Diseases Associated With Exposure to Contaminants in the Water Supply at Camp Lejeune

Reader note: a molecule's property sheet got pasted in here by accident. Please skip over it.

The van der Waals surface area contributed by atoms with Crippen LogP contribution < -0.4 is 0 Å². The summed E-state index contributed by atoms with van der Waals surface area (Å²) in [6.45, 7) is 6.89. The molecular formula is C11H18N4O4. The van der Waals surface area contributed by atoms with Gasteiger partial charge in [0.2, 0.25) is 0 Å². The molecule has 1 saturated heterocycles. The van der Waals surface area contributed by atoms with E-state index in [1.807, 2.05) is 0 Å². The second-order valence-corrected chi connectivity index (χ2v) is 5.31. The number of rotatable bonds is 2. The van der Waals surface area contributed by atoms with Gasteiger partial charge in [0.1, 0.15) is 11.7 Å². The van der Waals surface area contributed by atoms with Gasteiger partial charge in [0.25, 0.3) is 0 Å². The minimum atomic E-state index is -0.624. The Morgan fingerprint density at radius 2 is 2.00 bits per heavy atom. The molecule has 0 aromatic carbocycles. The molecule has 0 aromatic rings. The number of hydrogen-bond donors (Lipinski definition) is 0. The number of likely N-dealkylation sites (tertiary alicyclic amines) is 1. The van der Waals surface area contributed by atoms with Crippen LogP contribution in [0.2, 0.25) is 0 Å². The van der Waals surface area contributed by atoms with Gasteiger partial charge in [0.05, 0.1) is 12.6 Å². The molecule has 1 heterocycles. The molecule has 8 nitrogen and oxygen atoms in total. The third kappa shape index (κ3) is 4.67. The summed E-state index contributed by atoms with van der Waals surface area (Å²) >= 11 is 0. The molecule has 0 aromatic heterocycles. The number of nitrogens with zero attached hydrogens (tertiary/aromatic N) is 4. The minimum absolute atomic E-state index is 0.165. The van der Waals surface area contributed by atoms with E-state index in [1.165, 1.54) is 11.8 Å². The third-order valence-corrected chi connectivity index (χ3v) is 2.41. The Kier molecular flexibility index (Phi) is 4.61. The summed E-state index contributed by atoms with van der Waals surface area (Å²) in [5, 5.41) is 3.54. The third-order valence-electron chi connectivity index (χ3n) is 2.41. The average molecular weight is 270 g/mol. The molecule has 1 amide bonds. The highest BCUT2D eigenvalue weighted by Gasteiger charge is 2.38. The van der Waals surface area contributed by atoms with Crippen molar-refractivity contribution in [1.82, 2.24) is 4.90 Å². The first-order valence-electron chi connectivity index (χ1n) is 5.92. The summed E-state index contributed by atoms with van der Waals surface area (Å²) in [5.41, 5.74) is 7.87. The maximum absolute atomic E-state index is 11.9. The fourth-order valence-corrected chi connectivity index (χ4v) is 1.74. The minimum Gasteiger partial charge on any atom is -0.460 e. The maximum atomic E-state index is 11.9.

The Department of Veterans Affairs (VA) proposes to amend its adjudication regulations relating to presumptive service connection to add certain diseases associated with contaminants present in the base water supply at U.S. Marine Corps Base Camp Lejeune (Camp Lejeune), North Carolina, from August 1, 1953 to December 31, 1987. The chemical compounds involved have been associated by various scientific organizations with the development of certain diseases. This proposed rule would establish that veterans, former reservists, and former National Guard members, who served at Camp Lejeune for no less than 30 days (consecutive or nonconsecutive) during this period, and who have been diagnosed with any of eight associated diseases, are presumed to have a service-connected disability for purposes of entitlement to VA benefits. In addition, VA proposes to establish a presumption that these individuals were disabled during the relevant period of service, thus establishing active military service for benefit purposes. Under this proposed presumption, affected former reservists and National Guard members would have veteran status for purposes of entitlement to some VA benefits. This proposed amendment would implement a decision by the Secretary of Veterans Affairs that service connection on a presumptive basis is warranted for claimants who served at Camp Lejeune during the relevant period and for the requisite amount of time and later develop certain diseases. The Secretary's decision is supported by the conclusions of internationally recognized scientific authorities that strong evidence exists establishing a relationship between exposure to certain volatile organic compounds (VOCs) that were in the water at Camp Lejeune and later development of certain disabilities.